The labs serve as an accessible platform for bringing together technologists, investors, tech companies and hackers in the area. Each lab shares a focus on young entrepreneurs, Web and mobile-phone programmers and designers.

Spaces and Models

The founding 5 member facilities are the iHub in Kenya, ActivSpaces in Cameroon, Hive Colab in Uganda, Nailab in Kenya and Banta Labs in Senegal.

There aren’t many spaces like this across Africa, and there were even fewer a year ago, though we hope that more will quickly be added from many other countries. Already we’re hearing about new spaces popping up in Nigeria and the Ivory Coast, with planned ones in Tanzania and Ghana.

We’re all experimenting with our models. Some are pure coworking, some incubators, others provide freelancers a chance to act as a collective agency, while some serve as a community commons where tech serendipity happens. My take is that we’ll end up having as many models as the unique city cultures that spawn them, mixed in with the ethos of the founders. And there’s room for many more, even in the same city.

Why Afrilabs?

The Afrilabs Association serves a few purposes:

  1. Provide an association that is easily accessible by lab and hub managers, where they can learn from their peers, understand the different models and connect easily.
  2. Provide a bigger target (continent vs country) for attracting outside investors for the entrepreneurs in the labs. Possibly with an Afrilabs fund, accessible only through the filter of an entrepreneur’s local lab.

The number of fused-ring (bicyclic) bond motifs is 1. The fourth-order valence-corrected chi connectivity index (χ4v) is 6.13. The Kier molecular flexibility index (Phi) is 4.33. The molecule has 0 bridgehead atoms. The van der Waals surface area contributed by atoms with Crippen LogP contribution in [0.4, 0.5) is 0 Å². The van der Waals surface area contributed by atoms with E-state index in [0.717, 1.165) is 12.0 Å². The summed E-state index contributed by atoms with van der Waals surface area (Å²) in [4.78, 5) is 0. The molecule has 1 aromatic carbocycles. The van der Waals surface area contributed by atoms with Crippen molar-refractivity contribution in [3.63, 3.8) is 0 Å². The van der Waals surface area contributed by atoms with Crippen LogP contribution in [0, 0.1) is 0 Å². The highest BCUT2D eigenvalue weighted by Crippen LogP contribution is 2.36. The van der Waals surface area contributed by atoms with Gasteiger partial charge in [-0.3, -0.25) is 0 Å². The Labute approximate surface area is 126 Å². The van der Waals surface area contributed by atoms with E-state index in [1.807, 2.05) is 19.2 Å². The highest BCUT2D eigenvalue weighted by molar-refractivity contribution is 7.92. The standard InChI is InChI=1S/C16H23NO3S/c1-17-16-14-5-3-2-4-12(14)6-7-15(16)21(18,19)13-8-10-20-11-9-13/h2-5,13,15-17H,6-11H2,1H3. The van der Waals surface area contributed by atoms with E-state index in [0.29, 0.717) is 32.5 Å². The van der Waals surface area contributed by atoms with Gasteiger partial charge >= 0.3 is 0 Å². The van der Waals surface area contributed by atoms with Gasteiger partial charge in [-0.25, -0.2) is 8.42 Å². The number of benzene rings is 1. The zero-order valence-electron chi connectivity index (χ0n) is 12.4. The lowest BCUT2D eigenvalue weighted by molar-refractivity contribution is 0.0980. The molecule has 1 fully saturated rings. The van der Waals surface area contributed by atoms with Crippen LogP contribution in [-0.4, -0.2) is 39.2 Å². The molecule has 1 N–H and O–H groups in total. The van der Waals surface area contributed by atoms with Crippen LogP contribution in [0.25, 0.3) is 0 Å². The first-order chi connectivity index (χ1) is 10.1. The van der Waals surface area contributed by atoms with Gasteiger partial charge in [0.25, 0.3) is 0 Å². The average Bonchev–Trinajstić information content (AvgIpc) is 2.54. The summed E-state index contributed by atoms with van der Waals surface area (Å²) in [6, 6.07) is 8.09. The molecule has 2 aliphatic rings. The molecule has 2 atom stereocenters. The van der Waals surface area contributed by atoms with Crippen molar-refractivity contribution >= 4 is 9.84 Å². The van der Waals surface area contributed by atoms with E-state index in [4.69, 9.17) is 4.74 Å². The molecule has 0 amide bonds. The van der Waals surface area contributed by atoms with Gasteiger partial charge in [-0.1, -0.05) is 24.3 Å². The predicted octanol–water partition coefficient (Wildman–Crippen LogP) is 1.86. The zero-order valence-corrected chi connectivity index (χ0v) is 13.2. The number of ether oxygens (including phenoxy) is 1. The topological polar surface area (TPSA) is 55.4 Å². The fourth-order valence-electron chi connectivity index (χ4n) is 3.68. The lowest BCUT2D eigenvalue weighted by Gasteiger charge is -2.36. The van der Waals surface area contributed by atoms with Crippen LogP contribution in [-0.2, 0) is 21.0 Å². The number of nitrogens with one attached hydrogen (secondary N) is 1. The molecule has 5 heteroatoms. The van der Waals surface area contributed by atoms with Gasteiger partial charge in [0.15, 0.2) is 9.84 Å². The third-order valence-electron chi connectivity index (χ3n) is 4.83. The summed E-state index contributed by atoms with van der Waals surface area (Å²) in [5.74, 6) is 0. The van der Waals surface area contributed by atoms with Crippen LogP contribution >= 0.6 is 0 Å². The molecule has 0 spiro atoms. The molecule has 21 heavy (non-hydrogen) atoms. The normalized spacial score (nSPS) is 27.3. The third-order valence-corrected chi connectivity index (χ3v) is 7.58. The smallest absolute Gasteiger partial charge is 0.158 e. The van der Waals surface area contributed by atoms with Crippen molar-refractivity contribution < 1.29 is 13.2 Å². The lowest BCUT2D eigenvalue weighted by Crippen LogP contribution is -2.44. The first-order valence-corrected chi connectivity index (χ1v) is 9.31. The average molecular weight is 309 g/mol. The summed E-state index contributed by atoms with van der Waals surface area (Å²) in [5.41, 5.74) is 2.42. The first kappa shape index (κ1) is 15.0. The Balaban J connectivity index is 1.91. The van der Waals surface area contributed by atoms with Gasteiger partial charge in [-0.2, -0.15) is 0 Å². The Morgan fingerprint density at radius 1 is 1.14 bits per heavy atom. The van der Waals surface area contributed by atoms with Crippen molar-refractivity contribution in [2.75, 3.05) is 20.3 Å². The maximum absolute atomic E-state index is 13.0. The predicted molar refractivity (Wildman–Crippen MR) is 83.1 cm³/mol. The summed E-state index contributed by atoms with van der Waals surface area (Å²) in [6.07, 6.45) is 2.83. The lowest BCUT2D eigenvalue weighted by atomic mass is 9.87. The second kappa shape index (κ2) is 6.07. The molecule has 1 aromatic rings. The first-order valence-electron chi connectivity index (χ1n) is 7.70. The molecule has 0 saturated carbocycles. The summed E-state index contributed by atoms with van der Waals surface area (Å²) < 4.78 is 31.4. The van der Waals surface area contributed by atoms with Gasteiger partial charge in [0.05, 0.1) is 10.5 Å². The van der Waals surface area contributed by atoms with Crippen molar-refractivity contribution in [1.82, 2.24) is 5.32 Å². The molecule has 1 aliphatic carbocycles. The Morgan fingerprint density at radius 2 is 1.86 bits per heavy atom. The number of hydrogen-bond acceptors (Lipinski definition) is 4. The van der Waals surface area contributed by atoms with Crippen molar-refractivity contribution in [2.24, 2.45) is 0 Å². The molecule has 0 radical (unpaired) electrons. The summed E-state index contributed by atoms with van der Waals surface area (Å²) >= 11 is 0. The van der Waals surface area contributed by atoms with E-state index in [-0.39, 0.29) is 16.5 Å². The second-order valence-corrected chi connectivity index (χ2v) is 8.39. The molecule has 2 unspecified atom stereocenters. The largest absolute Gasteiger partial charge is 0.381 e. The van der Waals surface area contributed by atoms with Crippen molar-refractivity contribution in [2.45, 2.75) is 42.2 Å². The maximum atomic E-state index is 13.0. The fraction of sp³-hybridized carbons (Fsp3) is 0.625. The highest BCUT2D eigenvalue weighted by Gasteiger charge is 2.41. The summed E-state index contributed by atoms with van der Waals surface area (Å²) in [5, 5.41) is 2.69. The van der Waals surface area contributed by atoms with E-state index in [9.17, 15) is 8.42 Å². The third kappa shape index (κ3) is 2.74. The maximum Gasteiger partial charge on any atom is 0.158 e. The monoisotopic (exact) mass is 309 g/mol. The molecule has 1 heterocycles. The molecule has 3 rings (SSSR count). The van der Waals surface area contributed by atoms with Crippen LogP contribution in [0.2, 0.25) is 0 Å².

3. AfriLabs seeks to build on this common vision and further promote the growth and development of the African technology sector.

I’m excited to see the dawn of this new open and accessible model of coworking, incubation and community spaces for Africa’s tech industry. Not only will the labs receive greater visibility, but businesses and investors now have a channel to more easily source talent and investments within Africa’s tech community.

If you run a tech lab or hub in Africa, or are putting together one, make sure you contact Afrilabs.

Tackling Africa’s Classified Listings Space

Just over a year ago I was frustrated. We had just moved back to Kenya and I was trying to outfit our house with a few necessities. Just finding sellers of the items we were looking for was a pain, as there were no options for classifieds services online that had much to offer.

Being a builder and a problem solver I wanted to better understand what was going on here. Why, in 2010 did I have to go to one of 7 large shopping centers across town, in Nairobi’s terrible traffic, in order to look at a notice board to find products? With this in mind, I sat down and penned a strategy paper that I thought could address the problem.

(Below is the overview, the full document is to long to post)

The Overview

No organization or entity in Kenya has come up with a good classifieds network. There is little, to no, traction in the online space and the offline arena is a fractured market where each group protects their fiefdom and doesn’t share their ad content. This is seen in the popularity and reach of the classifieds at major shopping centers like Sarit Centre, Yaya and Village Market, but also in the newspapers and mailing lists.